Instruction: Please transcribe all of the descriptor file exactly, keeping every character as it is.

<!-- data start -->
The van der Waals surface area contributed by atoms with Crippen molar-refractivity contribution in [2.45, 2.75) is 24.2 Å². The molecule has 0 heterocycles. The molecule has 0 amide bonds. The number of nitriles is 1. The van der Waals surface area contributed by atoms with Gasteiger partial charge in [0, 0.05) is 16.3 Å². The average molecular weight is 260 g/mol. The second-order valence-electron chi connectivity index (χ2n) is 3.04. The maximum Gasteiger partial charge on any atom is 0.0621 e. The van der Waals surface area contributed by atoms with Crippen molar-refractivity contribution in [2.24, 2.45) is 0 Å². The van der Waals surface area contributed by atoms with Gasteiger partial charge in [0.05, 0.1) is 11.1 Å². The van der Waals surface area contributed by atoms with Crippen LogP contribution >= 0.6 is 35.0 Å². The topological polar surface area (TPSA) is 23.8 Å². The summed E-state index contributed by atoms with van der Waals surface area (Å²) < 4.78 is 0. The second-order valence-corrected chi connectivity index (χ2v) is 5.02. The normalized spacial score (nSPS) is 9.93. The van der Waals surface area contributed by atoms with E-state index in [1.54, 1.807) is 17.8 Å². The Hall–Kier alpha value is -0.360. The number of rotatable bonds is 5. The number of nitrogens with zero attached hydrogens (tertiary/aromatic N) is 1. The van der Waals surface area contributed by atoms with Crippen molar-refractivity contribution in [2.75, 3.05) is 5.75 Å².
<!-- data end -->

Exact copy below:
The van der Waals surface area contributed by atoms with Crippen molar-refractivity contribution in [2.45, 2.75) is 24.2 Å². The molecule has 0 heterocycles. The molecule has 0 amide bonds. The number of nitriles is 1. The van der Waals surface area contributed by atoms with Gasteiger partial charge in [0, 0.05) is 16.3 Å². The average molecular weight is 260 g/mol. The second-order valence-electron chi connectivity index (χ2n) is 3.04. The maximum Gasteiger partial charge on any atom is 0.0621 e. The van der Waals surface area contributed by atoms with Crippen molar-refractivity contribution in [2.24, 2.45) is 0 Å². The van der Waals surface area contributed by atoms with Gasteiger partial charge in [0.05, 0.1) is 11.1 Å². The van der Waals surface area contributed by atoms with Crippen LogP contribution >= 0.6 is 35.0 Å². The topological polar surface area (TPSA) is 23.8 Å². The summed E-state index contributed by atoms with van der Waals surface area (Å²) < 4.78 is 0. The second-order valence-corrected chi connectivity index (χ2v) is 5.02. The normalized spacial score (nSPS) is 9.93. The van der Waals surface area contributed by atoms with E-state index in [1.54, 1.807) is 17.8 Å². The Hall–Kier alpha value is -0.360. The number of rotatable bonds is 5. The number of nitrogens with zero attached hydrogens (tertiary/aromatic N) is 1. The van der Waals surface area contributed by atoms with Crippen molar-refractivity contribution in [2.75, 3.05) is 5.75 Å².